If you have heard of SPD, chances are you may have experienced it or know someone who has.
Symphysis pubis dysfunction (SPD) is a problem with the pelvis. Your pelvis is mainly formed of two pubic bones that curve round to make a cradle shape. The pubic bones meet at the front of your pelvis, at a firm joint called the symphysis pubis. The joint’s connection is made strong by a dense network of tough tissues (ligaments). During pregnancy, swelling and pain can make the symphysis pubis joint less stable, causing SPD.
I had not heard of SPD until waking up in agony at 32 weeks pregnant with my first baby. It had been a normal day. I woke up to pee (pregnant lady bladder) and literally could not move as my groin area was in spasm. I waited for a little while. I waited a bit more. When I could not wait anymore, I hobbled to the toilet and back again. I was crying in pain. I phoned 111 for advice. When the operator on the phone asked if I was alone I said no, my cat was with me – clearly not thinking all that clearly at the time!
The operator offered to send an ambulance as he thought I was in labour. I knew that I was not. I also knew that I could not get down the stairs to let the paramedics in. I moved as little as possible until 7am and called the hospital and spoke to the midwife.
They asked me to come in. I agreed, in desperation. I had no idea how I would get there. I rang my mum (I was 33 at the time, but hey sometimes we need our mum, right?,) and said that my pelvis area was painful and I was struggling to get around. I down played it as I didn’t want to worry her and a small part of my brain believed I was over-reacting. If I did not move, it didn’t hurt. I asked if she would come with me to hospital (as I had literally not a clue how I would get from the car park to the hospital). She agreed and asked me to drive to hers and we would travel together. I crawled to my car. I drove to my mother’s and could not park near her front door. I rang her from the car and asked if she could come to me. She laughed and made some comment about being melodramatic. Her face fell when she saw me stumble/fall out of the car. She rushed to me and chastised me for not telling her how much pain I was in. She asked what was wrong, if I had hurt myself. I said I didn’t know, but any movement was excruciating and having spent many hours on Google I had self-diagnosed with SPD. It matched my symptoms perfectly. I just needed the hospital to tell me how to get it to go away.
They gave me pain killers and referred me to physio. I couldn’t walk and due to a balance problem, I cannot use a stick. They lent me a zimmerframe. I borrowed a wheelchair.
I was 32 weeks pregnant. My symptoms left as quickly as they had appeared, once I had delivered my baby at 38 weeks and 5 days (the earliest my consultant would agree to). So for more than six weeks I was in unbelievable pain. I took pain killers as little as possible, as I worried for my unborn baby, who was blissfully unaware and totally unaffected by SPD. I had to start my maternity leave early. I had to rely hugely on friends and family to help me get out (in a wheelchair) and to help me get up and down stairs. It was a very difficult time for me and for my husband and had a negative effect on my ability and willingness to bond with my unborn baby. Because I had to start my maternity leave early, I had to return to work earlier than I wanted and SPD robbed me of six extra weeks with my baby. I was angry about that.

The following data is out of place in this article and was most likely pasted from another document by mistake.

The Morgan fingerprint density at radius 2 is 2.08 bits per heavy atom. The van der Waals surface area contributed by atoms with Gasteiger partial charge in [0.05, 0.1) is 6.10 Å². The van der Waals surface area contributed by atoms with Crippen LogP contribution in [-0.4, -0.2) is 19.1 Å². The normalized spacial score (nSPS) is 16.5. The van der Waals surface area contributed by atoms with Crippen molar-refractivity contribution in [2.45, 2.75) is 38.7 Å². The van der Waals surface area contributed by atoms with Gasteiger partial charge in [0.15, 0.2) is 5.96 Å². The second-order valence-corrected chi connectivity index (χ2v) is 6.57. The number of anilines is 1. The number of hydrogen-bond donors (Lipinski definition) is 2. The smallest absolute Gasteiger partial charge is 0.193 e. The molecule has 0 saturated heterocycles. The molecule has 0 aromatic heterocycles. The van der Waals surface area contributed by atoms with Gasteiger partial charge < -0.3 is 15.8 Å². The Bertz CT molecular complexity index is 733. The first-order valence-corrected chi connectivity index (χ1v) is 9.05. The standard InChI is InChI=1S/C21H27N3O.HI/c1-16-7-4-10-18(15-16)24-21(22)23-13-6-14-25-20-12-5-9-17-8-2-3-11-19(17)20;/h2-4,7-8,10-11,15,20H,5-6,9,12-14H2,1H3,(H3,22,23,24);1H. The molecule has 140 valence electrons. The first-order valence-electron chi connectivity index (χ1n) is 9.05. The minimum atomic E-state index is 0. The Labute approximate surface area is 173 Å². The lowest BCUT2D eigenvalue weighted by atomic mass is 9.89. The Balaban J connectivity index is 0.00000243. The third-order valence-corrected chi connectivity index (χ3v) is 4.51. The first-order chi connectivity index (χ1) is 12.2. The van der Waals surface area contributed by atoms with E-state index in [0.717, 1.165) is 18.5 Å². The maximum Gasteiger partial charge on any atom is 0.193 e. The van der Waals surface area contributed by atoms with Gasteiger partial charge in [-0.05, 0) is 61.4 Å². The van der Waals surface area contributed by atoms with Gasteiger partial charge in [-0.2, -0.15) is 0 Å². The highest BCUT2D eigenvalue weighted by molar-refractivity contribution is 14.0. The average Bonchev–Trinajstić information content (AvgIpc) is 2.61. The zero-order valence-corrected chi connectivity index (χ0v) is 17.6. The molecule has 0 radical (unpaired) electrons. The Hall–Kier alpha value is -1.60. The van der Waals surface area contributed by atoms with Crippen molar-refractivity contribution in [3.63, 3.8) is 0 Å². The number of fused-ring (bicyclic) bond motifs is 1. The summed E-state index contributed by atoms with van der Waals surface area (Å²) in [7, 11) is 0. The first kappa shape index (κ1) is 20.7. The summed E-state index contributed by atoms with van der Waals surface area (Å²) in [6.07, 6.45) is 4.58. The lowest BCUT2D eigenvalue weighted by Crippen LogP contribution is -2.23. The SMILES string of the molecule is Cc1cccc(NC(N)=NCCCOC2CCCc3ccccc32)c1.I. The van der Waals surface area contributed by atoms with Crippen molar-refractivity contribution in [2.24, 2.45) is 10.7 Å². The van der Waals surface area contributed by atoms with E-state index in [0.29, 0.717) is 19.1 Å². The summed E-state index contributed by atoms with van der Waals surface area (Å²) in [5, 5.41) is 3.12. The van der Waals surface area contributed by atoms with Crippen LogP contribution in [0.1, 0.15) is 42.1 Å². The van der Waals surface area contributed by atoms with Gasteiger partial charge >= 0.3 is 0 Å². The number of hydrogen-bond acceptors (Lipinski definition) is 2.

Sometimes I still am, a little. I was disappointed with myself, my body. I felt that it was letting me down. If my body was better, stronger, then I wouldn’t experience this. I filled my time with Netflix, reading, moving as little as possible. The days dragged and the nights even more so. Good friends visited me and I still remember these visits as rays of sunshine in a very dark time. I am still grateful to them as I was very lonely. My husband was at work, as were my friends. My mum was around but has her own busy life. I felt like a burden and I hated it. My GP suggested that I see an osteopath and I found this helpful. The pain did not leave, but it did lessen after treatment. Getting off the sofa was incredibly painful. Getting in and out of car was problematic. Six weeks doesn’t sound very long, that is true in the grand scheme of things. However, those weeks left a mark on me. It meant that when discussing my pregnancy and reflecting back on it, there is more than a tinge of sadness. I went on to have a second child and took preventative measures (physio, osteopathy and support belts) so the impact was far less severe.
My daughter arrived safe and well, I am extremely thankful and can’t imagine my life without her. My SPD disappeared and I felt like me again once she arrived. Was it worth it? 100% yes. However, it was extremely hard and a testing time for me personally and for my relationships.
I know some women are not as fortunate, that their SPD does not vanish on delivery. It can cause long term pain and problems. I found that many of the professionals I spoke to did not seem to understand the impact of SPD on my life. All aspects of my life. As I was in pain, I was grumpy and short-tempered and tended to take this out on those closest to me. They did not deserve that and I am sorry. I was not easy or pleasant company. I was unable to go out alone.
I will never tell my daughter the extent of the SPD. I will tell her, if she asks when she is older, that pregnancy was not an easy time for me. She doesn’t need to know as I don’t want her to feel guilty or responsible. It was caused by pregnancy, yes but it was nothing she could control and she was not responsible. As the name suggests, my pelvis didn’t function properly. That’s what caused this. If you are currently suffering with SPD, I hope that you are given relief on delivery if not before.
Please do seek help and don’t suffer in silence. You are not alone.